The Texas Medical Board approved guidelines for limited medical exceptions to the state's near-total abortion ban June 21.

The new rule now serves as a standard for the board's disciplinary review of any abortion care complaints.

The decision came almost two years after Texas' “trigger law” took effect in August 2022, banning nearly all abortions except to save a pregnant person’s life or prevent serious injury. The law does not include exceptions for rape or incest.

The June update came after months of feedback from Texans, many of whom testified that the proposal wasn't clear enough for physicians or their patients to decide when exceptions to the law could be made.

What you need to know

The board initially proposed guidance about abortion exceptions in March, following months of pressure from patients, doctors and lawmakers. The proposal relied heavily on existing state statute and did not list specific conditions that warrant an emergency abortion.

In both that proposal and the adopted rule, a medical emergency was defined as "a life-threatening physical condition aggravated by, caused by, or arising from a pregnancy that, as certified by a physician, places the woman in danger of death or a serious risk of substantial impairment of a major bodily function unless an abortion is performed."

If carrying out an abortion, the new rule requires physicians to document the need for the procedure by noting:
  • That the patient faced a medical emergency putting them in danger of dying, or serious risk of "substantial impairment" of their major bodily functions
  • Which bodily functions were at risk
  • What led the patient to be at risk of dying or impairment
  • How the determination of risk was made
Medical board President Dr. Sherif Zaafran said the new determination allows for medical discretion while protecting the doctor-patient relationship. The rule does not involve a detailed list of circumstances when abortions could be permitted, despite some calls for clarity on that point.

“What is black-and-white are the exceptions. What is grey is the medical judgment, and that’s why we’re sitting here," Zaafran said June 21.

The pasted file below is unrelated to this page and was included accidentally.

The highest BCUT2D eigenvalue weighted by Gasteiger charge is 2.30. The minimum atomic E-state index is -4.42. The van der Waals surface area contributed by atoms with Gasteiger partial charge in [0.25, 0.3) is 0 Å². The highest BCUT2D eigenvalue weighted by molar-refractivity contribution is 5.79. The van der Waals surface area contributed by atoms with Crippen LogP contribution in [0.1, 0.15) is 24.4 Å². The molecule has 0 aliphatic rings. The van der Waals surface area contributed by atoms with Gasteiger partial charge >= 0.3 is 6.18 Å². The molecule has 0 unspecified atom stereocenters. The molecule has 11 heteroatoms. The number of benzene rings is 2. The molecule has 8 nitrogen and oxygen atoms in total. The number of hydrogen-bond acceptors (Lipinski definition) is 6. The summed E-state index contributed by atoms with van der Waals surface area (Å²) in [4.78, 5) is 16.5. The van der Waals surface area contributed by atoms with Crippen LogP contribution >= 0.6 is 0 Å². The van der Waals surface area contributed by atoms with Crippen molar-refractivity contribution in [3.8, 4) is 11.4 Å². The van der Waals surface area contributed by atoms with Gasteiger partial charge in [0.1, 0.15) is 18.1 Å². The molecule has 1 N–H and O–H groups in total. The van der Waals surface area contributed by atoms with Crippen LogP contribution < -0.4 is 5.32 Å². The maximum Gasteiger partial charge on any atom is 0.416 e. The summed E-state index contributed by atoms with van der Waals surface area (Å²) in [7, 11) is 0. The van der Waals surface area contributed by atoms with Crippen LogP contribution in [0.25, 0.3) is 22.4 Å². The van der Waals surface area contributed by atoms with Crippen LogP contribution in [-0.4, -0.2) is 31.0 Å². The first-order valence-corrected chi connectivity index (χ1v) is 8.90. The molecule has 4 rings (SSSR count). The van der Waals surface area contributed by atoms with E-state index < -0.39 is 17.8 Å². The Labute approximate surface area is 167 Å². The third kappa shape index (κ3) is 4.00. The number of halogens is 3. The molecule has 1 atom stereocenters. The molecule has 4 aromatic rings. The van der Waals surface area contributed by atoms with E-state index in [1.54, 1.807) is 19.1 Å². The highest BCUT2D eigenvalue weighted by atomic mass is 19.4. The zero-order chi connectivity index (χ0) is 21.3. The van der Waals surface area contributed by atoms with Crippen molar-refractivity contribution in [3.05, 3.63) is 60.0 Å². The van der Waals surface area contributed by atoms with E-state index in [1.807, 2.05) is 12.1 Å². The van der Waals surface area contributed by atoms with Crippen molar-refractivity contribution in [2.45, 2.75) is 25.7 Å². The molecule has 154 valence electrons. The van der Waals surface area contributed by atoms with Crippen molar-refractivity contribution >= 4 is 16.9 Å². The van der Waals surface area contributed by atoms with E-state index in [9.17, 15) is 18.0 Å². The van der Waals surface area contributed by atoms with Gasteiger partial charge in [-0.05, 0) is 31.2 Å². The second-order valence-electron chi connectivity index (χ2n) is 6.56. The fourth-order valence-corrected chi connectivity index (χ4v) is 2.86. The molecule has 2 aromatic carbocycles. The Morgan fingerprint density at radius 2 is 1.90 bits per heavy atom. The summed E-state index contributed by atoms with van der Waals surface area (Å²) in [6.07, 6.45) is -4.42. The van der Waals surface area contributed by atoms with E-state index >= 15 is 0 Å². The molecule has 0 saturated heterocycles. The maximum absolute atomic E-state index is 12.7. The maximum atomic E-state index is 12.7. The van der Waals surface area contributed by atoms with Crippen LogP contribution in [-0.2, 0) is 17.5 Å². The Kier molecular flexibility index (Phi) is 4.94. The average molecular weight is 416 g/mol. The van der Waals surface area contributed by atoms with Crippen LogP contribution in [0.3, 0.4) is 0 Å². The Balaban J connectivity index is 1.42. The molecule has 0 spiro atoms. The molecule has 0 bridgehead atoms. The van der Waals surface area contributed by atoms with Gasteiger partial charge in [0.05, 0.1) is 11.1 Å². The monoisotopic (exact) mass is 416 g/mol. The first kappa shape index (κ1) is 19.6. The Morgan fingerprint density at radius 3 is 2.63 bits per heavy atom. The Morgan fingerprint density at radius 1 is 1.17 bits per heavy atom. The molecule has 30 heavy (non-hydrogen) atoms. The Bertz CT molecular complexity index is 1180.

A closer look

In May, some physicians said the proposed rule would do little to alleviate the “fear and misunderstanding” surrounding the abortion law.

Board members in June said there will likely be some hesitation or worry by caregivers facing possible abortion procedures, but that their intent was to allow doctors to decide on the right treatment options within the bounds of the law.

“There’s no way that anything that we do is going to ... avoid the apprehension and the fear or the reservations that physicians have. But one of the things that we can do is hold sacred that physician-patient relationship," said board member Dr. Manuel “Manny” Quinones, Jr. "How that physician interacts with that patient is always protected as long as his reasoning is valid and well-documented. That’s what the ruling is for."

Zaafran said he believes it'd be a "no-brainer" under the rule for a doctor to carry out an abortion if a women's life is clearly at risk. And to the reverse, he noted that a physician declining to provide medically-necessary abortion care in an emergency could warrant sanctions.

Zaafran also called the rule a work in progress that could be revised in the future depending on changing circumstances and how any potential complaints are handled.

Quote of note

“We can’t take away physicians’ hesitation or reluctance or concerns or fear. We can’t take away that fear of potential prosecution. ... What we can do is highlight as best we can, what are the processes that we're going to follow in addressing complaints that come through; what are the specific areas in the statute that we are going to ask everybody to follow; what are the circumstances that we feel are appropriate—again, the two very specific exceptions which includes concerns about death or concerns about permanent injury or harm," Zaafran said.

Also of note

The medical board's vote came weeks after the Texas Supreme Court unanimously upheld the state abortion law on May 31, ruling against 20 women who said they were denied abortions despite experiencing severe pregnancy complications. The plaintiffs had argued the law was too broad for doctors to intervene in emergency situations.

Steve Bresnen, an attorney and lobbyist who's pushed the board for clearer guidance this year, said he believes the outcome of that case coupled with the approved medical rule could result in faulty complaints that waste doctors' resources and limit willingness to treat women in emergency situations.

“You’ve just created legislative history for something that’s not right. This is not a garden variety standard of care case," Bresnen told board members. "It’s unfortunate this statutory language resembles a negligence charge. But that’s not the standard, and the Supreme Court has set the standard.”